Reading Time: 3 minutes
My son calls for me from his crib at 6 am. It’s Saturday, so he slept in. His mom stays comfortable and warm in bed while the two of us quietly make our way down the stairs. He gets a juice, I get a coffee, and we sit on the sofa together to watch a morning of cartoons.
When my wife and I decided to rely on over-the-air broadcasts and Internet streams and cut the cable, I had no idea how difficult it would be to repeat the experiences of my youth for my son. With the rise of specialty cable channels dedicated to cartoons, Saturday morning cartoons have disappeared from basic cable. Instead, we have fishing shows, infomercials and political commentary. There is still some educational programming but little oriented towards toddlers. Frankly, educational is not what we’re looking for on a weekend.
One of the most important parts as a child myself when watching cartoons was the effort of filling up my morning. A half-hour gap between Ewoks ending and the start of Dungeons & Dragons may have to be filled with a Rocket Robin Hood episode I’ve seen countless times. If I dared to venture up from the basement to tell my mom that I was bored for the next 29 minutes, she’d find something for me to do and my morning of sugary cereal in front of the TV would be at an end. With Netflix at our hands, we can binge watch a half-dozen episodes of Clone Wars before second breakfast.
So, I try to mix it up. I’m not sure binge-watching for adults is the best thing for creative thought, so I try to refrain from doing the same with my son. It’s not easy arguing with a two-year-old why Bubble Guppies is over now, and that we’re going to watch The Wild Kratts instead. It’s difficult to do because I know that choosing what I get to watch and when I want to watch it was only a dream for me as a child. Now, I get to bring that world to my son.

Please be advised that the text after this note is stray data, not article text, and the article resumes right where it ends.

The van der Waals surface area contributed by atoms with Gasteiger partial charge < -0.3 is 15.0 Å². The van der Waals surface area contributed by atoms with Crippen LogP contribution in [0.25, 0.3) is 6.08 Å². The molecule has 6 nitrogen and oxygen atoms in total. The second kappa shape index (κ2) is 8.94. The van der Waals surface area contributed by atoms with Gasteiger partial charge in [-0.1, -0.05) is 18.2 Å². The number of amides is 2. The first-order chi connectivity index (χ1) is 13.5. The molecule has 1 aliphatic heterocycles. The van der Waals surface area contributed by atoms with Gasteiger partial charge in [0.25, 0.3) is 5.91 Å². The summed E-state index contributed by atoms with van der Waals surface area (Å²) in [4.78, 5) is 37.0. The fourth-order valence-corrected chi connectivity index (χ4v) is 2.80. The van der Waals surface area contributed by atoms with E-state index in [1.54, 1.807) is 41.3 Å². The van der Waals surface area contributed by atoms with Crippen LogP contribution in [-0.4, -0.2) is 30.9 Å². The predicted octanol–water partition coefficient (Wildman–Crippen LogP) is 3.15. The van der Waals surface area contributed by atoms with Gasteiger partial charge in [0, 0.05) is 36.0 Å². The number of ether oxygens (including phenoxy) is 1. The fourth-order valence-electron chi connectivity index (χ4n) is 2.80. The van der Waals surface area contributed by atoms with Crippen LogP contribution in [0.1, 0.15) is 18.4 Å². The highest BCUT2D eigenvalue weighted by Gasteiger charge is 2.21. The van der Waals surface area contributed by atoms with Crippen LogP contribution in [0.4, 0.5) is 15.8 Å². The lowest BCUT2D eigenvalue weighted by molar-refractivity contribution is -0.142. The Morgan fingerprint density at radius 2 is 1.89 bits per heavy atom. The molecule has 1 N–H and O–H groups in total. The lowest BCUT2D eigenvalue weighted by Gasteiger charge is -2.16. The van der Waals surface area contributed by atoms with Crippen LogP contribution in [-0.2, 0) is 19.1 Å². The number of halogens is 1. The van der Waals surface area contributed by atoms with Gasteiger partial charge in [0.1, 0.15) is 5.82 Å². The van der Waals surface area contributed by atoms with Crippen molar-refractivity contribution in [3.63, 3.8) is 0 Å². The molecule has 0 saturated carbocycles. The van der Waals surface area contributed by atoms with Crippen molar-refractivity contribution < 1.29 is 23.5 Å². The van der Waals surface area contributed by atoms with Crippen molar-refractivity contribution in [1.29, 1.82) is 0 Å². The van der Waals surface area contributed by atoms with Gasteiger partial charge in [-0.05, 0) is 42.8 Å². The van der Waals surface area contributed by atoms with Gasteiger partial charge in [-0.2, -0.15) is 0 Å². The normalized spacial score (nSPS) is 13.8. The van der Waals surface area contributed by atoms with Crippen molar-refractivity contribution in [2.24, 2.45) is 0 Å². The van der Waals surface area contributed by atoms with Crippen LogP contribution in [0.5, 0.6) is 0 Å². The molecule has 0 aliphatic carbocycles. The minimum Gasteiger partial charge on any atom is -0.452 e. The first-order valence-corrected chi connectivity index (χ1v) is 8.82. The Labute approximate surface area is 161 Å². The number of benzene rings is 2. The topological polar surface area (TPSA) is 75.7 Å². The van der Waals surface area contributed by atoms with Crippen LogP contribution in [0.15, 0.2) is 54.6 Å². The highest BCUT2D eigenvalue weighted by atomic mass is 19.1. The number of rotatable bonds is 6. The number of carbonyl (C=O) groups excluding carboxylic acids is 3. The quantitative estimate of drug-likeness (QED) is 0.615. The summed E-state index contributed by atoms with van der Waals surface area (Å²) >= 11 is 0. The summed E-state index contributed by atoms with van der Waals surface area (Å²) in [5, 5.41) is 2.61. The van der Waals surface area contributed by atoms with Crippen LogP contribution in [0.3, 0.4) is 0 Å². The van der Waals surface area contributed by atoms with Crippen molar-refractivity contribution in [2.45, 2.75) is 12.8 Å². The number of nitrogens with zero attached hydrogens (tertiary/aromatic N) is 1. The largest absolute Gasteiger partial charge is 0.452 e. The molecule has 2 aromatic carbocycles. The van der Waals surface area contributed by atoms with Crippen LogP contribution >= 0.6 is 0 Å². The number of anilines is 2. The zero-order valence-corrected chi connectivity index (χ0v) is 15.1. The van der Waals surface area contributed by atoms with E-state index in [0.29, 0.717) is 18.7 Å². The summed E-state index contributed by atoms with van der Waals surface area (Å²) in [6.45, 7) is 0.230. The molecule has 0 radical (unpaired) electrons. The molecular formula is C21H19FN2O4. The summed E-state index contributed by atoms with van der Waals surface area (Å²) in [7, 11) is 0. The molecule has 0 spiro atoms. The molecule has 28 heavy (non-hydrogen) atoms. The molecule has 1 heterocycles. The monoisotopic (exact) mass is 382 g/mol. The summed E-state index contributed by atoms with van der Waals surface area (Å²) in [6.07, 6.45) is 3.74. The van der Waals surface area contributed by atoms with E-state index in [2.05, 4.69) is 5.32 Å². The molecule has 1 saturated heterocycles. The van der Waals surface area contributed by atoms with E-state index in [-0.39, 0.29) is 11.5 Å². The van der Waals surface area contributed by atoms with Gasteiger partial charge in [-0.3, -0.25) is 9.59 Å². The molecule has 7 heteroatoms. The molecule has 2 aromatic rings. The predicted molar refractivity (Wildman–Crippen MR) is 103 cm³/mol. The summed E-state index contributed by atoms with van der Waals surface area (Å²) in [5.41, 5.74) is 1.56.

We watch another episode of Bubble Guppies.
After a time, the absent commercials become noticeable. When Netflix added the binge-watching “Play Next Episode” feature, one becomes bored of the monotony. Many cartoons are obvious 22 minute sales pitches for the toys, but without the tension-filled commercial breaks, the pacing of any show can be lost.
How is my son to learn what toys to put on his birthday wish list? That could be why this generation seems to ask for a variety of gift cards rather than a variety of slime-powered toys. As a father that might be for the best; I didn’t want to clean that stuff up as a kid and I sure don’t want to now.
His mom comes downstairs and we take a break to eat like a family. Between fistfuls of pancake, my son recounts an episode we just watched of Ultimate Spider-Man in toddler-gibberish. After the day’s activities are planned we return to the sofa for one more episode of Star Wars: The Clone Wars before changing out of our pajamas and getting out of the house. The details of Saturday Morning Cartoons in 2015 may have changed, but it’s still an important part of the week for me and my son.
How do you fill your Saturday mornings? How does it compare to your childhood? Let us know in the comments.